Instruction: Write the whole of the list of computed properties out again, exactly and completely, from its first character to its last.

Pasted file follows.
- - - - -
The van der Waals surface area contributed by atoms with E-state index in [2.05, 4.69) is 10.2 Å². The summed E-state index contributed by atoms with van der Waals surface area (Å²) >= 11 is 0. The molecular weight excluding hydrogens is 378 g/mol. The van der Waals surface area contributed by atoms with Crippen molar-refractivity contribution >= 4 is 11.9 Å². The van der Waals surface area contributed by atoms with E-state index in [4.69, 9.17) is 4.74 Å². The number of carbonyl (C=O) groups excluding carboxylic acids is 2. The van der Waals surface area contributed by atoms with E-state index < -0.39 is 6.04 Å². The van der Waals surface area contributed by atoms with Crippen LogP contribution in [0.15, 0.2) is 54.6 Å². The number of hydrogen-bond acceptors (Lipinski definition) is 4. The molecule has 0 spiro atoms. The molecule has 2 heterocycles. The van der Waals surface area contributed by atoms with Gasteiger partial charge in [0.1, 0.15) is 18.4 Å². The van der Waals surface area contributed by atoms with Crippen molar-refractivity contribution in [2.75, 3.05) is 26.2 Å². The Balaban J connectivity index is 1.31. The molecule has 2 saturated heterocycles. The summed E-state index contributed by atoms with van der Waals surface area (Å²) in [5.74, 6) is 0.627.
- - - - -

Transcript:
The van der Waals surface area contributed by atoms with E-state index in [2.05, 4.69) is 10.2 Å². The summed E-state index contributed by atoms with van der Waals surface area (Å²) >= 11 is 0. The molecular weight excluding hydrogens is 378 g/mol. The van der Waals surface area contributed by atoms with Crippen molar-refractivity contribution >= 4 is 11.9 Å². The van der Waals surface area contributed by atoms with E-state index in [4.69, 9.17) is 4.74 Å². The number of carbonyl (C=O) groups excluding carboxylic acids is 2. The van der Waals surface area contributed by atoms with E-state index < -0.39 is 6.04 Å². The van der Waals surface area contributed by atoms with Crippen LogP contribution in [0.15, 0.2) is 54.6 Å². The number of hydrogen-bond acceptors (Lipinski definition) is 4. The molecule has 0 spiro atoms. The molecule has 2 heterocycles. The van der Waals surface area contributed by atoms with Gasteiger partial charge in [0.1, 0.15) is 18.4 Å². The van der Waals surface area contributed by atoms with Crippen molar-refractivity contribution in [2.75, 3.05) is 26.2 Å². The Balaban J connectivity index is 1.31. The molecule has 2 saturated heterocycles. The summed E-state index contributed by atoms with van der Waals surface area (Å²) in [5.74, 6) is 0.627.